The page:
We've got about five bookcases in here and all of them are full-ish. The anal retentive part in me spent about two days attempting to organize the books in some comprehensible fashion. Marcus has a shelf and a half of film books, nearly two full shelves dedicated to theatre books, and then the rest is about 4 shelves of text/reference books, an entire shelf dedicated to my thesis work (with Francesca Lia Block books stuffed in because they fit perfectly there) and the rest is all general fiction, divided either visually by size or somewhat categorically. (Black writers and poetry share a shelf, Dave Eggers and Chuck Palahniuk share a shelf with gay authors . . . It makes sense to me, and that's really all that matters.)

(That's merely a fraction of the bookage in this room.)

This is Marcus' command center of doom aka "editing suite." I tried not to photograph it too closely because, well, its the only area of the house that I've allowed him to control . . . which means its messy. (This is also the reason I did not photograph the part of the room that consists of his closet and the kitten's litter box.)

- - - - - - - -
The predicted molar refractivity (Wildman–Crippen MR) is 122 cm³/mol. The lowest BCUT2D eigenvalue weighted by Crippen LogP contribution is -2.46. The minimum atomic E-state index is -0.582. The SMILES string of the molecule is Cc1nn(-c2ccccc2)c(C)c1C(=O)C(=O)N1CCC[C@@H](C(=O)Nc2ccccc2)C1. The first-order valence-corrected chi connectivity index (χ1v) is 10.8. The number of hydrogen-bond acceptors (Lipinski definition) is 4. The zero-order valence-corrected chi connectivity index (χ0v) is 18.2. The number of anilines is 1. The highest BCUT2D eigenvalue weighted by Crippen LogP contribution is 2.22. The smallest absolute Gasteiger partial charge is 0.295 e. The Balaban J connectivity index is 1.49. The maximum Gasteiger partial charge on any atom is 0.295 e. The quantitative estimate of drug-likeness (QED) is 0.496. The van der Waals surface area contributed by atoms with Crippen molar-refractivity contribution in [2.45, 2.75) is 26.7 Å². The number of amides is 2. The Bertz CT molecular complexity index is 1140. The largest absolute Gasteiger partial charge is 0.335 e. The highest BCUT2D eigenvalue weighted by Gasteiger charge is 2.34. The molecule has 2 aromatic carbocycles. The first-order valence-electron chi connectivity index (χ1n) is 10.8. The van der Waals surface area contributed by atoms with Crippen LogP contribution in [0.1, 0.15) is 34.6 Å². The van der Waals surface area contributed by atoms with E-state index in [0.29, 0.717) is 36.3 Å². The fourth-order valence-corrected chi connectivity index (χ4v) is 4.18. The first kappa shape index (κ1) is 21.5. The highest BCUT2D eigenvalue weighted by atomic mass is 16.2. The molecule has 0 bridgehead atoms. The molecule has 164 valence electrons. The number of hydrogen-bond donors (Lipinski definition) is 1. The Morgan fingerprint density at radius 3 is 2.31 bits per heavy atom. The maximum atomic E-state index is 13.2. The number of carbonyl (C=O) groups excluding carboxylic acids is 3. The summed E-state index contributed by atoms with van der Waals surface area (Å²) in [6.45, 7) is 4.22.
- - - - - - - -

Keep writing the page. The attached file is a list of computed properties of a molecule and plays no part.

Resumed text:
My current prized possession: antique roll-top desk circa 1930.

I actually just acquired this yesterday off Craigslist for about $60. That's an astoundingly good price for a roll-top desk, and if you actually looked at this thing, you'd know why. It is scratched to hell. It's previous owners obviously didn't love it quite as much as I will, but I do give them props for ruining the value of this desk by cutting out a hole under the roll-top hutch to run computer cables through. I mean, that's super clever and all, and I really appreciate it, but I'd never be able to resell this thing after I refurbish it for any decent value.

Luckily, I'm not planning on selling it. Ever. The desk actually has a wall-mounted shelf that goes above the roll-top, which I intend to refurbish before I screw it into the wall. (NB: None of the knobs on the desk are the original white ceramic ones. I've already replaced them with more attractive knobs.) I'm armed with wood filler, dark walnut stain and a satin-finish varnish. This desk and I will have a lifetime of fun together.

More to come, including the very odd shade of pinky-gray on our bathroom walls, my dining room chair project, the complete lack of wall-art in our living room and our impressive media collection.